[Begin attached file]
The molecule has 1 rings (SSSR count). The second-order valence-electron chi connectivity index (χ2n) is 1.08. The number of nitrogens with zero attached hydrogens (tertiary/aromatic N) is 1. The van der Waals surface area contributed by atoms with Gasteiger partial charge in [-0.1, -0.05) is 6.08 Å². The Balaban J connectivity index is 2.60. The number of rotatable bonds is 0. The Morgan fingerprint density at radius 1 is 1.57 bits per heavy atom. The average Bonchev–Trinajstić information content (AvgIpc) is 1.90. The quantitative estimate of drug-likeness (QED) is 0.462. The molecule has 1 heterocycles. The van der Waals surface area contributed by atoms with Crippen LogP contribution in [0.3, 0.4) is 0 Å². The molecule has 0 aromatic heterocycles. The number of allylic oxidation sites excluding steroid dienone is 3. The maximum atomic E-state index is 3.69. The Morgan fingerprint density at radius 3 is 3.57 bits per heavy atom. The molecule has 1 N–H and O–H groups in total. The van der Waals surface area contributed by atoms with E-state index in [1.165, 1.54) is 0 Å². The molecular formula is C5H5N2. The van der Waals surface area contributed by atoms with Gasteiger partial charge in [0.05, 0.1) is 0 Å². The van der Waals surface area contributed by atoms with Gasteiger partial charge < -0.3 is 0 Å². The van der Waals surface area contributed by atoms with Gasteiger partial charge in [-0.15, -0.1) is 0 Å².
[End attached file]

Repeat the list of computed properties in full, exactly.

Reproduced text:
The molecule has 1 rings (SSSR count). The second-order valence-electron chi connectivity index (χ2n) is 1.08. The number of nitrogens with zero attached hydrogens (tertiary/aromatic N) is 1. The van der Waals surface area contributed by atoms with Gasteiger partial charge in [-0.1, -0.05) is 6.08 Å². The Balaban J connectivity index is 2.60. The number of rotatable bonds is 0. The Morgan fingerprint density at radius 1 is 1.57 bits per heavy atom. The average Bonchev–Trinajstić information content (AvgIpc) is 1.90. The quantitative estimate of drug-likeness (QED) is 0.462. The molecule has 1 heterocycles. The van der Waals surface area contributed by atoms with Crippen LogP contribution in [0.3, 0.4) is 0 Å². The molecule has 0 aromatic heterocycles. The number of allylic oxidation sites excluding steroid dienone is 3. The maximum atomic E-state index is 3.69. The Morgan fingerprint density at radius 3 is 3.57 bits per heavy atom. The molecule has 1 N–H and O–H groups in total. The van der Waals surface area contributed by atoms with E-state index in [1.165, 1.54) is 0 Å². The molecular formula is C5H5N2. The van der Waals surface area contributed by atoms with Gasteiger partial charge in [0.05, 0.1) is 0 Å². The van der Waals surface area contributed by atoms with Gasteiger partial charge < -0.3 is 0 Å². The van der Waals surface area contributed by atoms with Gasteiger partial charge in [-0.15, -0.1) is 0 Å².